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Re: 5.1 updates wanted, and CD remastered size w/ hardlink script

Hi Klaus,

Sorry for the late response. Holidays are over and my spare time is back to 
normal level, i.e. very close to zero.

> > Would it be possible before cloop image creation to identify
> > files/blocks/ranges that are unchanged compared to the previous image? If
> > so could these ranges be mapped to the same blocks during compression?
> No, and no. ...<snip>...

Too bad and too bad! ;)

> I disagree. This case is also an excellent academic example where an
> automatic unit test would most likely NOT have found a bug,

I am sorry, but I must disagree again. Testing is not about automatically 
finding new bugs (which is impossible anyway). It's about ensuring that a 
defined set of features works and known bugs never appear again. This is what 
we call the test coverage.

In this special case the testing procedure must click on the switcher and then 
check if kicker is still running. Before you apply your fix the test must 
fail. After the fix it must pass.

> I'm also teaching this stuff, occasinally.

I'm actually DOING this stuff, regularly.

> I agree that here should be a "checklist" for betatesters, but then,
> imagine how long testing the DVD version will take, before we can do a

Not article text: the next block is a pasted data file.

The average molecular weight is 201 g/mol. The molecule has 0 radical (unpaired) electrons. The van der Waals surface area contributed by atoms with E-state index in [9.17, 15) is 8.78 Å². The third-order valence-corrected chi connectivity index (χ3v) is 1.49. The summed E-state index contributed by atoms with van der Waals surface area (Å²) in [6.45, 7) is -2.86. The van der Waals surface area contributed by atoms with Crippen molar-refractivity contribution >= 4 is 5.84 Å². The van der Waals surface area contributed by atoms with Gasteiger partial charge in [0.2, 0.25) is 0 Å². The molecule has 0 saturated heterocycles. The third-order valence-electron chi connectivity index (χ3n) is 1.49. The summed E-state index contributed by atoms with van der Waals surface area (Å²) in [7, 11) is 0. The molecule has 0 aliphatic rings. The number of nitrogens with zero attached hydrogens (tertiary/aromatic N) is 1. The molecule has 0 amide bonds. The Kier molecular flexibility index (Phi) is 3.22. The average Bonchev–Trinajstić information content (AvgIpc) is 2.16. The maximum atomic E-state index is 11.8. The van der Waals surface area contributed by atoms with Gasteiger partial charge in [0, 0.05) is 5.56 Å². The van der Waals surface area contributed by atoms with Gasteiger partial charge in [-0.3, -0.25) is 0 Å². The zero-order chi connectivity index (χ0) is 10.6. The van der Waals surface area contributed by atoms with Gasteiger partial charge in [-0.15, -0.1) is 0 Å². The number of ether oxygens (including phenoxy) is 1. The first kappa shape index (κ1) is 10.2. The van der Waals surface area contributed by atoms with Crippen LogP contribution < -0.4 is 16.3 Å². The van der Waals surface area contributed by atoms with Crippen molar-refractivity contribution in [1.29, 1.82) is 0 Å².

> small bugfix update (and check again).

But this is exactly the reason to automate the testing!

> I am, as soon as you send me that automatic testing engine that finds all
> bugs in the DVD version before the release. ;-)

I would love to have that engine too for all my own software projects. 
Unfortunately you have to write the tests yourself.

> Also a problem: In order to run unit tests, you have to (in most cases)
> modify the software you want to test.

I have to disagree again. This is only necessary in (the very seldomly run) 
white-box tests. You are probably talking about something like QtTestLib 
(http://doc.trolltech.com/solutions/4/qttestlib/). Most of the tests in 
reality can be run as black-box tests. There are many very good engines 
available. You just have to use them! Here are some examples:

A good overview about testing tools (not just GUI ones) is available here:

> So, automatic testing DOES have its downsites.

The only downside I can see is that it needs some effort and dedication. But 
the advantage of ensuring software quality with a single mouse click during 
development time clearly outweighs this investment.

> This can be proven by really large sofware projects of really large software 
> companies, that STILL show bugs in spite of EVERYTHING having been run 
> through extensive unit testing for each release.

You are right. Automatic tests do not replace manual tests. It is also 
impossible to get 100% test coverage of non-trivial programs. Not with 
automatic nor with manual tests.

Thank you for listening to my rumblings, I really just want to be helpful 


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